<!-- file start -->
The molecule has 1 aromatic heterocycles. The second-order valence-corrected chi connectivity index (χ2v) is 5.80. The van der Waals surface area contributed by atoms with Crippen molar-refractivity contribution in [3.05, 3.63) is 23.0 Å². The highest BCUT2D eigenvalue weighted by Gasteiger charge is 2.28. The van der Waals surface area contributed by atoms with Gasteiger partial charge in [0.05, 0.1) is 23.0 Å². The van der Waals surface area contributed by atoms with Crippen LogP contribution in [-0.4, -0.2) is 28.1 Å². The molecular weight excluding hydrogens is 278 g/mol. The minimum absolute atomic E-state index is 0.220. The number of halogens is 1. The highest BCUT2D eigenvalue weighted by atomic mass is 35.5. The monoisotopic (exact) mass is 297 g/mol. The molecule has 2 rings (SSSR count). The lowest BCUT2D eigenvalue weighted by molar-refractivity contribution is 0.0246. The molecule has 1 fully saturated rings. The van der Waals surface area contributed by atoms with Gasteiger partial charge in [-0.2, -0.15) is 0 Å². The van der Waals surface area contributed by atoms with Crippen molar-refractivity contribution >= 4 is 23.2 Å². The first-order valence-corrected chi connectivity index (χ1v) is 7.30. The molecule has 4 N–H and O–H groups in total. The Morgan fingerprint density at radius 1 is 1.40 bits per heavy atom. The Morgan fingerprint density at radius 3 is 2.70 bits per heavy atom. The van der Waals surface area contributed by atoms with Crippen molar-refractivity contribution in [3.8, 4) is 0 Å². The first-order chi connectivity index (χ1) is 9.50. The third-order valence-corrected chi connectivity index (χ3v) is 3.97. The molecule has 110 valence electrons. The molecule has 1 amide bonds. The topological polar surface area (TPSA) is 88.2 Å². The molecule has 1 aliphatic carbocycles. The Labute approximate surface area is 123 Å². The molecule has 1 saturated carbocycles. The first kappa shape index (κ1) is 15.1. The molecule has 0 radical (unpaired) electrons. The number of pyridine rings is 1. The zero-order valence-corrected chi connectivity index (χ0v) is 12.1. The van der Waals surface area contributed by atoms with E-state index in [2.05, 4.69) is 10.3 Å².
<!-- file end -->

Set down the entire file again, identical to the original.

The molecule has 1 aromatic heterocycles. The second-order valence-corrected chi connectivity index (χ2v) is 5.80. The van der Waals surface area contributed by atoms with Crippen molar-refractivity contribution in [3.05, 3.63) is 23.0 Å². The highest BCUT2D eigenvalue weighted by Gasteiger charge is 2.28. The van der Waals surface area contributed by atoms with Gasteiger partial charge in [0.05, 0.1) is 23.0 Å². The van der Waals surface area contributed by atoms with Crippen LogP contribution in [-0.4, -0.2) is 28.1 Å². The molecular weight excluding hydrogens is 278 g/mol. The minimum absolute atomic E-state index is 0.220. The number of halogens is 1. The highest BCUT2D eigenvalue weighted by atomic mass is 35.5. The monoisotopic (exact) mass is 297 g/mol. The molecule has 2 rings (SSSR count). The lowest BCUT2D eigenvalue weighted by molar-refractivity contribution is 0.0246. The molecule has 1 fully saturated rings. The van der Waals surface area contributed by atoms with Gasteiger partial charge in [-0.2, -0.15) is 0 Å². The van der Waals surface area contributed by atoms with Crippen molar-refractivity contribution >= 4 is 23.2 Å². The first-order valence-corrected chi connectivity index (χ1v) is 7.30. The molecule has 4 N–H and O–H groups in total. The Morgan fingerprint density at radius 1 is 1.40 bits per heavy atom. The Morgan fingerprint density at radius 3 is 2.70 bits per heavy atom. The van der Waals surface area contributed by atoms with Crippen molar-refractivity contribution in [3.8, 4) is 0 Å². The first-order chi connectivity index (χ1) is 9.50. The third-order valence-corrected chi connectivity index (χ3v) is 3.97. The molecule has 110 valence electrons. The molecule has 1 amide bonds. The topological polar surface area (TPSA) is 88.2 Å². The molecule has 1 aliphatic carbocycles. The Labute approximate surface area is 123 Å². The molecule has 1 saturated carbocycles. The first kappa shape index (κ1) is 15.1. The molecule has 0 radical (unpaired) electrons. The number of pyridine rings is 1. The zero-order valence-corrected chi connectivity index (χ0v) is 12.1. The van der Waals surface area contributed by atoms with E-state index in [2.05, 4.69) is 10.3 Å².